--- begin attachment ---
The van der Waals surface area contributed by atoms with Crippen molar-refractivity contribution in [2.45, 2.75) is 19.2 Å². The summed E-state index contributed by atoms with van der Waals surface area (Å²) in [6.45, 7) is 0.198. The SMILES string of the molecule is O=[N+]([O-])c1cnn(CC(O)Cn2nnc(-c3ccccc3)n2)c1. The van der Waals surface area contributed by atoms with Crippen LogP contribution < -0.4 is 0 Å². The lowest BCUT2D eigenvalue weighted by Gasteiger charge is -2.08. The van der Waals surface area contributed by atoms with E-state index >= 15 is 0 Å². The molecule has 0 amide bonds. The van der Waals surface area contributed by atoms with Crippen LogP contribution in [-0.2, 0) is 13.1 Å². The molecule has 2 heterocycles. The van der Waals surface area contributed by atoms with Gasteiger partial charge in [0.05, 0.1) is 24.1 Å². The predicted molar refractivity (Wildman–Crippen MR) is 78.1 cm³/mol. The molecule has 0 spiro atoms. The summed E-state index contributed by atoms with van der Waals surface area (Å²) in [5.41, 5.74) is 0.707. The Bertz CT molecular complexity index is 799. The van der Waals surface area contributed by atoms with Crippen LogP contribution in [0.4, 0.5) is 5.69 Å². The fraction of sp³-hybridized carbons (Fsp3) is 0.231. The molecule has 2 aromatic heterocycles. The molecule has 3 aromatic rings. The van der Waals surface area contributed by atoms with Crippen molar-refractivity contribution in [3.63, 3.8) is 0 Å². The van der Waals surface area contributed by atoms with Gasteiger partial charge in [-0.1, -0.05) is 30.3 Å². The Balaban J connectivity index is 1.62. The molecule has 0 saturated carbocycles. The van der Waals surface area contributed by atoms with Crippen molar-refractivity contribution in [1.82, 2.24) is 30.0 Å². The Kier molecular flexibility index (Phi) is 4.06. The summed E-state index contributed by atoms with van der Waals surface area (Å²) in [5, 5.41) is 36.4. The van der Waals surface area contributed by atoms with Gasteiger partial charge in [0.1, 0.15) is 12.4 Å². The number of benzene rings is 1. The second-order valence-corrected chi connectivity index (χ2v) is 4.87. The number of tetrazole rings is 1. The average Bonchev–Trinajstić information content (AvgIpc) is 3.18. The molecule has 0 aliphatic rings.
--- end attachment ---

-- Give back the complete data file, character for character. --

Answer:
The van der Waals surface area contributed by atoms with Crippen molar-refractivity contribution in [2.45, 2.75) is 19.2 Å². The summed E-state index contributed by atoms with van der Waals surface area (Å²) in [6.45, 7) is 0.198. The SMILES string of the molecule is O=[N+]([O-])c1cnn(CC(O)Cn2nnc(-c3ccccc3)n2)c1. The van der Waals surface area contributed by atoms with Crippen LogP contribution < -0.4 is 0 Å². The lowest BCUT2D eigenvalue weighted by Gasteiger charge is -2.08. The van der Waals surface area contributed by atoms with E-state index >= 15 is 0 Å². The molecule has 0 amide bonds. The van der Waals surface area contributed by atoms with Crippen LogP contribution in [-0.2, 0) is 13.1 Å². The molecule has 2 heterocycles. The van der Waals surface area contributed by atoms with Gasteiger partial charge in [0.05, 0.1) is 24.1 Å². The predicted molar refractivity (Wildman–Crippen MR) is 78.1 cm³/mol. The molecule has 0 spiro atoms. The summed E-state index contributed by atoms with van der Waals surface area (Å²) in [5.41, 5.74) is 0.707. The Bertz CT molecular complexity index is 799. The van der Waals surface area contributed by atoms with Crippen LogP contribution in [0.4, 0.5) is 5.69 Å². The fraction of sp³-hybridized carbons (Fsp3) is 0.231. The molecule has 2 aromatic heterocycles. The molecule has 3 aromatic rings. The van der Waals surface area contributed by atoms with Crippen molar-refractivity contribution in [3.63, 3.8) is 0 Å². The van der Waals surface area contributed by atoms with Gasteiger partial charge in [-0.1, -0.05) is 30.3 Å². The Balaban J connectivity index is 1.62. The molecule has 0 saturated carbocycles. The van der Waals surface area contributed by atoms with Crippen molar-refractivity contribution in [1.82, 2.24) is 30.0 Å². The Kier molecular flexibility index (Phi) is 4.06. The summed E-state index contributed by atoms with van der Waals surface area (Å²) in [5, 5.41) is 36.4. The van der Waals surface area contributed by atoms with Gasteiger partial charge in [0.1, 0.15) is 12.4 Å². The number of benzene rings is 1. The second-order valence-corrected chi connectivity index (χ2v) is 4.87. The number of tetrazole rings is 1. The average Bonchev–Trinajstić information content (AvgIpc) is 3.18. The molecule has 0 aliphatic rings.